June 23rd, 2014

The Head House at Copley Square

The entrance to the Copley Square subway station (“head house”) is one of a kind, a structure of filigree flowers and curlicues in cast iron, much like the Art Nouveau kiosks of the Metro in Paris. Constructed in 1912, the head house endured decades of neglect and then was beautifully restored in 2009. Laura Sfiat captures this in her drawing along with the following report:

“This drawing of the station at Copley was particularly challenging. It took me two tries to understand the complexity of the metal works. The impact of the black mass is stunning in real life, and it is so both because of its striking presence in the urban space of Boston, and the exquisite, intricate craftsmanship that went to its construction. The elaborate design of this ornate wrought-iron head house next to the Boston Public Library at Copley Square was designed by the firm Fox, Jenny & Gale.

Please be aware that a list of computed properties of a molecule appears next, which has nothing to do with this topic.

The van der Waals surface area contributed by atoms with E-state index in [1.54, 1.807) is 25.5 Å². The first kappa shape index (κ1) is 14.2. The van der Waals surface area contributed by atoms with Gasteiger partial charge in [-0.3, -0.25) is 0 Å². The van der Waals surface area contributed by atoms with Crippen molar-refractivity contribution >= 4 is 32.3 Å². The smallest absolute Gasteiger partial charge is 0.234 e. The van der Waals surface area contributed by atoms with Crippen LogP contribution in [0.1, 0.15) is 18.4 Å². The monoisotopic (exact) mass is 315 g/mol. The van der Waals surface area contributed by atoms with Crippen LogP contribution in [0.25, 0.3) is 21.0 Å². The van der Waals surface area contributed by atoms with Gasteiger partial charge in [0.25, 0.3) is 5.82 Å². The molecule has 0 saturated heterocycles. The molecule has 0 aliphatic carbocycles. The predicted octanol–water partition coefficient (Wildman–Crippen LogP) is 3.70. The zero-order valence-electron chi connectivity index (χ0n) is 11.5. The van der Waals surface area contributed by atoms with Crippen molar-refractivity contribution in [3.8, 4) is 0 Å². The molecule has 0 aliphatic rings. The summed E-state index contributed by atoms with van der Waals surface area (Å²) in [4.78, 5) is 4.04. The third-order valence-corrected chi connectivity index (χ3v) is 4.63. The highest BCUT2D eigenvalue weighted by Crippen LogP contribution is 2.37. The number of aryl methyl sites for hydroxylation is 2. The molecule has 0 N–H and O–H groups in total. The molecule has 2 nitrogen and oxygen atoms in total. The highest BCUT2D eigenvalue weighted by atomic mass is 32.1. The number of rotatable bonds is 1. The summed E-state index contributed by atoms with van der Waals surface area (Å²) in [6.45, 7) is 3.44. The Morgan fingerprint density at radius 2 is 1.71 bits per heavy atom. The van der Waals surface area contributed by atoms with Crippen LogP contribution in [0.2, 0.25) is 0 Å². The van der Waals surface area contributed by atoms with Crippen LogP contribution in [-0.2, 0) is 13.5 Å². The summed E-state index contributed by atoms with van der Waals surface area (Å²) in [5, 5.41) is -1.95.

To approach the drawing, I started by devising a way to simplify. The surface has no highlights or reflections, just different degrees of black, not even gray. I had to incorporate a Payne’s Gray wash to give an impression and create volume without losing the detail.

If I were to draw every detail it wouldn’t be a sketch but an illustration. I wanted it to remain accurate but loose. At the end I wanted to balance the coolness of the gray mass with a warming color. In reality the wall is off-white toward the warm side. I added a person that was walking by to give it scale without being distracting to the whole.” See more of Laura Sfiat’s artwork at her blog City Sketcher – Boston

MEDIA: Ink and watercolor
SURFACE: Beta Series – Extra Heavyweight – 270 gsm – White – Cold Press Surface

Head House (1024x738)


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